The brand audit is a research-based exercise which gathers information that is fed directly into the development of the brand strategy.
How come so many organizations are able to develop a logo and all the other visual bits without developing a brand strategy first?
Many organizations have a pretty good idea of what they stand for and how they want to be seen, but tend to take a bit of a shortcut, and skip the thinking bit.
The main part of the brand strategy is a description of the brand in words. This is not a case of running off a list of values and personality traits. It's the beginning of a brand story that will ensure you are positioned fundamentally differently to the competition and true to what you stand for.
But it's more than that. It also provides a blueprint for organisational and individual behaviour; which in turn is linked to recruitment strategy and performance appraisal systems.
So the word strategy in brand strategy has been chosen with care. Its first relationship is with an organisation's high level (strategic) goals, the second is with the broader objectives of the other business disciplines and the third is the framework that supports the brand’s relationship with its external audiences.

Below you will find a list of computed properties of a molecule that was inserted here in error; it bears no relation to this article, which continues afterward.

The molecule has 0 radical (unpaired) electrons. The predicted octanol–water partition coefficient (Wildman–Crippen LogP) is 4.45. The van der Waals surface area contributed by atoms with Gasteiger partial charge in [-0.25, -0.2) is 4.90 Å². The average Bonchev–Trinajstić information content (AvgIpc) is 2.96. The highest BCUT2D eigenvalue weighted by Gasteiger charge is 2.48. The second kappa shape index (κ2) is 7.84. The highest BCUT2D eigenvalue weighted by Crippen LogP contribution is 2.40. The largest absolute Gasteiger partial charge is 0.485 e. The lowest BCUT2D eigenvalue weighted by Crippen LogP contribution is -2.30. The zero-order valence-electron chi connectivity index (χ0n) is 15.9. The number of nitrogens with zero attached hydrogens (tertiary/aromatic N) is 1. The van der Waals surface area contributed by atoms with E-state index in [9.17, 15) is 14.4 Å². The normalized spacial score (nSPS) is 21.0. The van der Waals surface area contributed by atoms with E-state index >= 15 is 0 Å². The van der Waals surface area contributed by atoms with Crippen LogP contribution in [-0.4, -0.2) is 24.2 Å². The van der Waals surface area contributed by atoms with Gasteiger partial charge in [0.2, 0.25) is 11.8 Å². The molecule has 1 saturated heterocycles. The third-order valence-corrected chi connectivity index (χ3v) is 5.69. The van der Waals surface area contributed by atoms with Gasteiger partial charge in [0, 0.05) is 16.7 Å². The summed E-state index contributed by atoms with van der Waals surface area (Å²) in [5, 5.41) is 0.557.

When was the last time Shell changed its logo? When was the last time Shell changed its name?
There's a lesson here. Names are forever. That's a bit of an exaggeration, but the stakes of getting the name right are high. And that's to do with the time it takes to develop the right associations.
We want a name to become synonymous with the brand. So they either embody the values or epitomise personality. Where the association between brand and name becomes so strong that audiences 'know' immediately what the brand stands for, where it is positioned and whether it is 'for them'.
Coming up with a name is hard. There are many approaches that can be taken, then there's the question of availability, getting the right URL and seeing if it will travel well internationally.
But one thing we are sure of is that naming is a strategic as well as a creative process which falls squarely within the scope of brand development.
Creatives is the popular name for designers. That rare breed who possess a bottomless reservoir of ideas and spend the day performing visual gymnastics. But creativity doesn't belong to the creatives.